Days like these

I like to think that I have my life planned out and that every morning I’m ready to roll. That’s the plan.  It is, of course, all in my head and whatever I might have planned in there rarely pans out that way in reality.

Sometimes it’s because something exciting turns up and the essentials are done to allow me time to do something fun for a while.

Sometimes it’s because I’m so tired and/or utterly fed up that I decide everything can wait until tomorrow.

Sometimes, as is the case today, it’s because my mum’s life dominates things.

My mum is 92 years old, has severe Alzheimer’s Disease and is in a dementia-specialist care home 250 miles away from where I live.  She has had Alzheimer’s Disease for 20 years that we are aware of and it has steadily and relentlessly engulfed Mum during those years.

My mum’s life dominates things because, when things happen with her care I jump into action – immediately.  I’ve yet to decide whether it’s from a sense of guilt and my Catholic upbringing; a sense of compassion because I know that Mum wouldn’t want anyone to have to look after her like this; or whether it is from a sense of administrative duty – “this needs doing, I can do it, I will do it”.

Or maybe it’s all three that kick in simply because I love my mum and would do anything to stop her suffering.

Whatever the reason or reasons, today is one of those days.

I’ve been talking to all sorts of people, gathering information and trying to understand what is going on with my mum’s care.

The staff at the home all love Mum and care for her in a way that everyone who needs help should be treated and they’re trying their best to manage Mum’s wellbeing.  The NHS In-Reach department are trying to help Mum live a decent life by weaning her off some of her medication – what people call a “chemical cosh”.

Things were going well with the medication being very gradually reduced but now that she is off it completely, things aren’t going so well.  Pregabalin is a very powerful and at the same time, destructive medication and it’s probably still in her system.  It’s probably why she has become aggressive again and they’re all hoping that once the medication is completely out of her system she’ll be better.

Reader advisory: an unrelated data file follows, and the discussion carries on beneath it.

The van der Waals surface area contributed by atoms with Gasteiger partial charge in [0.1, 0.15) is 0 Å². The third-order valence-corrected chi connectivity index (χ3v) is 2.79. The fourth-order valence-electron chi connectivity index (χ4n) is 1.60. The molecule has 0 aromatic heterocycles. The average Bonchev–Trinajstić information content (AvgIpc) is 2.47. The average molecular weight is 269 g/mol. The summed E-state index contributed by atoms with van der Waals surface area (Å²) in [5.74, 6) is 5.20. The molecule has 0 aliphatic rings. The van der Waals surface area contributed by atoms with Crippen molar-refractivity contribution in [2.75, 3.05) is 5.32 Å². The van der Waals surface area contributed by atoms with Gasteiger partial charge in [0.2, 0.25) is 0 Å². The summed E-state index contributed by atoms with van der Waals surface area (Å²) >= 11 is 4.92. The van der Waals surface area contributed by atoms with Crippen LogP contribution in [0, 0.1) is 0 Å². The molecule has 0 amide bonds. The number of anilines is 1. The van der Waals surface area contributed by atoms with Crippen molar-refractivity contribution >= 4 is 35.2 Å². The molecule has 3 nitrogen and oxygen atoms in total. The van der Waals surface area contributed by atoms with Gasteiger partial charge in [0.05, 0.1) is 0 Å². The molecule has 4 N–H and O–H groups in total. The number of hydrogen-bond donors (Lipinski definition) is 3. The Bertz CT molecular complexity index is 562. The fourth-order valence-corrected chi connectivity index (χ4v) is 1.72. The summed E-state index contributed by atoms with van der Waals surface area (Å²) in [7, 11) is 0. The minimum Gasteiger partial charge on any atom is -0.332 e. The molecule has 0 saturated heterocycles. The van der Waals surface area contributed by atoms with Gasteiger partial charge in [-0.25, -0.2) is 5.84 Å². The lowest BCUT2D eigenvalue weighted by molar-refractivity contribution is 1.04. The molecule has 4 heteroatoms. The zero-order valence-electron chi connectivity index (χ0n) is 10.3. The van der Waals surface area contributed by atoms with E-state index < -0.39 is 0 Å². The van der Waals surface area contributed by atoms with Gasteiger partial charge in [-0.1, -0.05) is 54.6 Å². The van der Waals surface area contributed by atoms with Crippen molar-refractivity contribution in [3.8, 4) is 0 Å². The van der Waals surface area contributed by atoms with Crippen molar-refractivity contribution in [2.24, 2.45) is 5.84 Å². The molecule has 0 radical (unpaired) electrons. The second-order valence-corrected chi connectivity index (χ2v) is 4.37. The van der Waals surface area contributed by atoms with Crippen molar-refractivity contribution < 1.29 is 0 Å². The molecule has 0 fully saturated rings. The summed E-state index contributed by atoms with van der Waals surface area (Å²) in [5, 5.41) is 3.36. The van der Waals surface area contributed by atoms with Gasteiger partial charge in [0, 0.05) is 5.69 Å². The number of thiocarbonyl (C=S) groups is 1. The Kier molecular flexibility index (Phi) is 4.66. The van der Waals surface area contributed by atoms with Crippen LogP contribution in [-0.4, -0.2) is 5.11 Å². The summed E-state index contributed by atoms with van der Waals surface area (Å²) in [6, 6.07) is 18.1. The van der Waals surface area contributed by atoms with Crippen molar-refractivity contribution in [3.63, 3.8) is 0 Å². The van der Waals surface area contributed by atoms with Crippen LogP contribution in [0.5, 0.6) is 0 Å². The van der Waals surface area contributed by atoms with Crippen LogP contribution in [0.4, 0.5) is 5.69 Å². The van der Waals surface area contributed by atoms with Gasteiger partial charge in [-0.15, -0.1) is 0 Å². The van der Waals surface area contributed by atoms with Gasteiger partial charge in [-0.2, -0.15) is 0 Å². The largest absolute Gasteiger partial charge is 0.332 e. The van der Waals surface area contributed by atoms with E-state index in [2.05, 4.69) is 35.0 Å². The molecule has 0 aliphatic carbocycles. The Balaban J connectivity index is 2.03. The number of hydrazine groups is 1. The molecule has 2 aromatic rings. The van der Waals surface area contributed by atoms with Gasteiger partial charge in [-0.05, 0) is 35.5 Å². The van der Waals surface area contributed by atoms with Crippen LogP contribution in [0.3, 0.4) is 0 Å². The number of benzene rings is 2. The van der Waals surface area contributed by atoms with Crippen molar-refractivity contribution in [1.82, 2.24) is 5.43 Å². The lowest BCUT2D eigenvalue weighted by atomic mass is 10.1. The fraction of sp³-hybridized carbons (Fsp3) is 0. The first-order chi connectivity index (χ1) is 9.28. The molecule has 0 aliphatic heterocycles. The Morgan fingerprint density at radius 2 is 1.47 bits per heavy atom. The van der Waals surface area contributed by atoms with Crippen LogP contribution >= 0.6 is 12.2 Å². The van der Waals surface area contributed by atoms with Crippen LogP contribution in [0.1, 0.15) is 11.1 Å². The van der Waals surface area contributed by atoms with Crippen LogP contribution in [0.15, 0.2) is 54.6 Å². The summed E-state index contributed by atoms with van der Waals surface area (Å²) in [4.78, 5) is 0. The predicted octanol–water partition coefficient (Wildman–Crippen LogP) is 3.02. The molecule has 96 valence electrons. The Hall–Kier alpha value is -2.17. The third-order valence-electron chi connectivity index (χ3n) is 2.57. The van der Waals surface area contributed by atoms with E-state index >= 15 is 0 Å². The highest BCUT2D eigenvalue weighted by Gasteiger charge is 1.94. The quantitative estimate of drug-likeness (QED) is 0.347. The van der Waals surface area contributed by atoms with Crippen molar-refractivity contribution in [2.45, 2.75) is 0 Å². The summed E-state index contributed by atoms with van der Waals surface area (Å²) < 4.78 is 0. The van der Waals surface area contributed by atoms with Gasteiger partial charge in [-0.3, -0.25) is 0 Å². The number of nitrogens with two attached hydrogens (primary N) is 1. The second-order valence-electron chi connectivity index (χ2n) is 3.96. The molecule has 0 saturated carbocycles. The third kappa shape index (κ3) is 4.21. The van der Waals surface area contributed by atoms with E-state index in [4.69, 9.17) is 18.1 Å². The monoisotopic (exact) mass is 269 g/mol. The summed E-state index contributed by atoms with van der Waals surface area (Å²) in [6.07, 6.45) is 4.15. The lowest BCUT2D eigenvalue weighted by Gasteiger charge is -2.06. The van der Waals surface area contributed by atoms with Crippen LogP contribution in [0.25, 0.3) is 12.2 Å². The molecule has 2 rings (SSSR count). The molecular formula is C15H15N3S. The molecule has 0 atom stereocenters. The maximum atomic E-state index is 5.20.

The trouble is that she started on Pregabalin BECAUSE she was being aggressive and it worked to keep her safe from her own behaviour and it helped the other residents and staff too.  Mum might only be just over five feet tall but she’s very strong when she wants to be.  Pregabalin, in a low dose, works well for my mum.  Having reduced the dose she calmed down even more and started to engage with other people and things happening around her.  She even started reading to others again.  Staff were able to take Mum to church again and most recently, to Mass, something she has always enjoyed.  I’d be happy for her to continue with the low dose ad infinitum because it has given her some semblance of life again.

However, today I was told that the guidelines say that there is a requirement for her (and others) to stop taking it completely because it could kill her.

I snapped back “She’s 92 years old!” and I shocked myself when I said it.

My mind is in turmoil because I want Mum to live a good life but she has Alzheimer’s disease.  I want her to live a life where she remembers me and also where she remembers my dad and the life they once had, but she has Alzheimer’s Disease.  I want her to stop being violent to other people because that was never her way, but she has Alzheimer’s Disease.  And, I want her to die because she has Alzheimer’s Disease.

And here’s the thing, she doesn’t have Alzheimer’s Disease; IT has HER.  It had Dad too.  It has me.  And my husband.  It even has my cat.  Not in any actual or medical sense for the rest of us but it affects our lives completely.  It affected Dad by robbing him and Mum of the final years of their lives together; Dad died a broken and beaten man. It’s affecting me on a practical and also an emotional level – it never, ever goes away; not for one day. And it affected my husband because there is always a part of me that belongs to my mum’s Alzheimer’s Disease rather than to us and our lives.  It is ALWAYS there.

No wonder I’m so tired and in pain all the time.  No wonder there are so many people who are feeling the same way – utterly exhausted and seemingly incapable of advancing with anything meaningful in their lives.

Alzheimer’s Disease kills people who can’t physically or emotionally take any more.  It saps the life out of those whose loved ones have it.  It invades the lives of those whose loved ones are having the life sapped out of them.

But, in Mum’s case it isn’t killing her, not physically.  I can’t speak for her emotions because I can no longer find them.  And as for her soul – – – I can’t begin to imagine what’s happening.  All I can do is pray that it is keeping them both safe.  Safe until the day Mum is set free from it.  Until the day when we are all set free from it.